The long-awaited arrival of no-fault divorce law in the spring has revolutionised family law as we know it.
Watching clients suffer through a culture of blame and conflict has been par for the course for family lawyers during the divorce process over the last 50 years. An acrimonious procedure with no real winners that often saw children caught up in the crossfire was, sadly, our bread and butter.
No-fault divorce has since transformed the way couples can now separate, reducing conflicts and strengthening a couple’s ability to negotiate a fair settlement – allowing them to focus on who and what matters the most.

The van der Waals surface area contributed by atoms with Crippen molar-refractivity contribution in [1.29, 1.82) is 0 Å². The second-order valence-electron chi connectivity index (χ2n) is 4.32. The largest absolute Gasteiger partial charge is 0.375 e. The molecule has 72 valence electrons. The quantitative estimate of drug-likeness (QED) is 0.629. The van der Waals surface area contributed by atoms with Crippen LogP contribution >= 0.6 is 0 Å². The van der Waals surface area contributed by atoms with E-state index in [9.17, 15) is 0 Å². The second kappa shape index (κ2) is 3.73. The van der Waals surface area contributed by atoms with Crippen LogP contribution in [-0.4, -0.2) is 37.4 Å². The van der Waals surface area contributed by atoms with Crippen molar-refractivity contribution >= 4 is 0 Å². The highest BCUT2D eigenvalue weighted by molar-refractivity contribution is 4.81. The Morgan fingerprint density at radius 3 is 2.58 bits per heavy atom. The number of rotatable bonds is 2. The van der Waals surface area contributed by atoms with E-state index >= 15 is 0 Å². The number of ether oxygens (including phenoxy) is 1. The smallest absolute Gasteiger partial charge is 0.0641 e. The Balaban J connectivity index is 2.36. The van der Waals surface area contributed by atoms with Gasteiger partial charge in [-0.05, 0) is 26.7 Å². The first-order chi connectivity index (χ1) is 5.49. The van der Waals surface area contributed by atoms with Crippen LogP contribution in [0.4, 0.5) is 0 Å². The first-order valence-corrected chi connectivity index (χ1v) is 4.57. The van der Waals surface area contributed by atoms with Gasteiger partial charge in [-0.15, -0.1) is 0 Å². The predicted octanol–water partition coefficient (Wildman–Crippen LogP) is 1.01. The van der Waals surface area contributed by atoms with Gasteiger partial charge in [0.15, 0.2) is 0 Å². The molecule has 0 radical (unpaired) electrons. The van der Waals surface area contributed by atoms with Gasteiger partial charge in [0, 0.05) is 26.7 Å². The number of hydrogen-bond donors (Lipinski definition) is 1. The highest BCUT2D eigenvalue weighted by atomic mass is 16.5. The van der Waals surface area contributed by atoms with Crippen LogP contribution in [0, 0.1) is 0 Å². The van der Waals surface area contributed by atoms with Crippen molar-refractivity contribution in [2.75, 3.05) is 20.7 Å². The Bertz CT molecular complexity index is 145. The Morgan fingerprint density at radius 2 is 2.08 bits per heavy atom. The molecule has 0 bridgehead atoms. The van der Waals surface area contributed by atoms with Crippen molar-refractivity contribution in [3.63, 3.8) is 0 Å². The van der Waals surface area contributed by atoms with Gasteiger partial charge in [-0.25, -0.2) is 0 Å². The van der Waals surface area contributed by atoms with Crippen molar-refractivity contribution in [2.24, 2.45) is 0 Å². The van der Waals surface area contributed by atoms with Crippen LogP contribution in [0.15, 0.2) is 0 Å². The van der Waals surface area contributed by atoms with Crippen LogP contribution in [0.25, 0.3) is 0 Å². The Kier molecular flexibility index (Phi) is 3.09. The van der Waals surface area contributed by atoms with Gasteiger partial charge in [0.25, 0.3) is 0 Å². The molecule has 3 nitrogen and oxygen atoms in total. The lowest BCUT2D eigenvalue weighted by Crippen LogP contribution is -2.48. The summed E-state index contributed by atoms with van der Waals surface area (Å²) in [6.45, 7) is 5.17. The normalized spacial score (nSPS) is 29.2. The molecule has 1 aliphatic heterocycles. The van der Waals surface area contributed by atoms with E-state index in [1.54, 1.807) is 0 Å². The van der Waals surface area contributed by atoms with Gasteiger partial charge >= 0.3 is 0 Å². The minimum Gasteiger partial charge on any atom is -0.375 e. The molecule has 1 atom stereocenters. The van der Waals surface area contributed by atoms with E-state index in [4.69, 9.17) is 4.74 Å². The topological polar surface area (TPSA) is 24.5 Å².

Many in the industry were championing its arrival for decades, but few could quite believe the immediate effect it would have on clients and lawyers alike.
The change can be seen in the latest quarterly Ministry of Justice family court statistics, with divorce applications reaching their highest level in a decade. Figures show that there were 33,566 divorce applications between April and June, up 22% on the same period last year and the highest since 2012.
This was due partly to a spike in pent up demand from couples delaying taking action before April and the sheer backlog of cases that the courts are working through post-Covid.
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